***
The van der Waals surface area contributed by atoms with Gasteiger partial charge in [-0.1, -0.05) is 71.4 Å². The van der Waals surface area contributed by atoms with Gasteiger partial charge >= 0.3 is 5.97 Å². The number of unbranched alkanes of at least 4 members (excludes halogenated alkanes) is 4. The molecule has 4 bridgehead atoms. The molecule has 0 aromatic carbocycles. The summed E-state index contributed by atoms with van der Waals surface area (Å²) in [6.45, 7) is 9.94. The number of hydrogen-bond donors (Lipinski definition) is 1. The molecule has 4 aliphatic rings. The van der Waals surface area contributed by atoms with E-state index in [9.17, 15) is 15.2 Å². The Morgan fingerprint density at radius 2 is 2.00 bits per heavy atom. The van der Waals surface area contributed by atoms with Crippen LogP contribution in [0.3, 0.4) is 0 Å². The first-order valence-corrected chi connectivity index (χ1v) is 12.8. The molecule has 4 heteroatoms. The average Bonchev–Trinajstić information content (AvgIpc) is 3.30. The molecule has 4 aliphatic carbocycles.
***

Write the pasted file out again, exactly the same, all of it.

The van der Waals surface area contributed by atoms with Gasteiger partial charge in [-0.1, -0.05) is 71.4 Å². The van der Waals surface area contributed by atoms with Gasteiger partial charge >= 0.3 is 5.97 Å². The number of unbranched alkanes of at least 4 members (excludes halogenated alkanes) is 4. The molecule has 4 bridgehead atoms. The molecule has 0 aromatic carbocycles. The summed E-state index contributed by atoms with van der Waals surface area (Å²) in [6.45, 7) is 9.94. The number of hydrogen-bond donors (Lipinski definition) is 1. The molecule has 4 aliphatic rings. The van der Waals surface area contributed by atoms with E-state index in [9.17, 15) is 15.2 Å². The Morgan fingerprint density at radius 2 is 2.00 bits per heavy atom. The van der Waals surface area contributed by atoms with Crippen LogP contribution in [0.3, 0.4) is 0 Å². The first-order valence-corrected chi connectivity index (χ1v) is 12.8. The molecule has 4 heteroatoms. The average Bonchev–Trinajstić information content (AvgIpc) is 3.30. The molecule has 4 aliphatic carbocycles.